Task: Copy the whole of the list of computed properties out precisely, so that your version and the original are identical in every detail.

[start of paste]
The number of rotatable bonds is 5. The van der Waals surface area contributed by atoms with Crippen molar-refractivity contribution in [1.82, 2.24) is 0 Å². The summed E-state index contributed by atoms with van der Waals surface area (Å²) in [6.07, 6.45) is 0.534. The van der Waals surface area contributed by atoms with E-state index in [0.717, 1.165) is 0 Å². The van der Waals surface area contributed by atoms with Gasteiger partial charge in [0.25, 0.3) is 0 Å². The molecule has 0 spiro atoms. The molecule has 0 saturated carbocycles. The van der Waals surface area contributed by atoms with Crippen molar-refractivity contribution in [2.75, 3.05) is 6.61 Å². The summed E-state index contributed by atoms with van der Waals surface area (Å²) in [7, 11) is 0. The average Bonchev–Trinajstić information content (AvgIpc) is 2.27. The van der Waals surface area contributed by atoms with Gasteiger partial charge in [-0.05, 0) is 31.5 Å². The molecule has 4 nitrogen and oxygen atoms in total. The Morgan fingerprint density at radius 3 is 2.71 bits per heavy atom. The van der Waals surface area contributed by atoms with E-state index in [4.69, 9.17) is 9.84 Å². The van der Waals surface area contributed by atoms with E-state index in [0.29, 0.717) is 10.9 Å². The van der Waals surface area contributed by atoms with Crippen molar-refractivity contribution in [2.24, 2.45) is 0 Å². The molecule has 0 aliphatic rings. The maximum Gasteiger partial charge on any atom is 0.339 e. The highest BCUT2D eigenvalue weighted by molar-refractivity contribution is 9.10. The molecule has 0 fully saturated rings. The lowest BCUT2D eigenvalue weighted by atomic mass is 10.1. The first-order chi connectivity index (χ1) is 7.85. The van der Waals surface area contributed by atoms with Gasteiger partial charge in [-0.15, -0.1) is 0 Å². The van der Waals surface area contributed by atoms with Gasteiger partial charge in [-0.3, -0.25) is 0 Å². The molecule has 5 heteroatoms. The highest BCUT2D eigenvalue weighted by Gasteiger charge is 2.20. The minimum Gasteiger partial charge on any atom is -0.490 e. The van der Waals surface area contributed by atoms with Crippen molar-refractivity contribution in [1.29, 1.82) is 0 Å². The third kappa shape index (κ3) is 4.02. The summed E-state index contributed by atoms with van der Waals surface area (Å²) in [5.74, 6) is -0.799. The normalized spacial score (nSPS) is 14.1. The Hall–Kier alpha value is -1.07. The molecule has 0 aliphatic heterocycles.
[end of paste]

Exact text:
The number of rotatable bonds is 5. The van der Waals surface area contributed by atoms with Crippen molar-refractivity contribution in [1.82, 2.24) is 0 Å². The summed E-state index contributed by atoms with van der Waals surface area (Å²) in [6.07, 6.45) is 0.534. The van der Waals surface area contributed by atoms with E-state index in [0.717, 1.165) is 0 Å². The van der Waals surface area contributed by atoms with Gasteiger partial charge in [0.25, 0.3) is 0 Å². The molecule has 0 spiro atoms. The molecule has 0 saturated carbocycles. The van der Waals surface area contributed by atoms with Crippen molar-refractivity contribution in [2.75, 3.05) is 6.61 Å². The summed E-state index contributed by atoms with van der Waals surface area (Å²) in [7, 11) is 0. The average Bonchev–Trinajstić information content (AvgIpc) is 2.27. The van der Waals surface area contributed by atoms with Gasteiger partial charge in [-0.05, 0) is 31.5 Å². The molecule has 4 nitrogen and oxygen atoms in total. The Morgan fingerprint density at radius 3 is 2.71 bits per heavy atom. The van der Waals surface area contributed by atoms with E-state index in [4.69, 9.17) is 9.84 Å². The van der Waals surface area contributed by atoms with E-state index in [0.29, 0.717) is 10.9 Å². The van der Waals surface area contributed by atoms with Crippen molar-refractivity contribution in [2.24, 2.45) is 0 Å². The molecule has 0 aliphatic rings. The maximum Gasteiger partial charge on any atom is 0.339 e. The highest BCUT2D eigenvalue weighted by molar-refractivity contribution is 9.10. The molecule has 0 fully saturated rings. The lowest BCUT2D eigenvalue weighted by atomic mass is 10.1. The first-order chi connectivity index (χ1) is 7.85. The van der Waals surface area contributed by atoms with Gasteiger partial charge in [-0.15, -0.1) is 0 Å². The van der Waals surface area contributed by atoms with Gasteiger partial charge in [-0.3, -0.25) is 0 Å². The molecule has 5 heteroatoms. The highest BCUT2D eigenvalue weighted by Gasteiger charge is 2.20. The minimum Gasteiger partial charge on any atom is -0.490 e. The van der Waals surface area contributed by atoms with Crippen molar-refractivity contribution in [1.29, 1.82) is 0 Å². The third kappa shape index (κ3) is 4.02. The summed E-state index contributed by atoms with van der Waals surface area (Å²) in [5.74, 6) is -0.799. The normalized spacial score (nSPS) is 14.1. The Hall–Kier alpha value is -1.07. The molecule has 0 aliphatic heterocycles.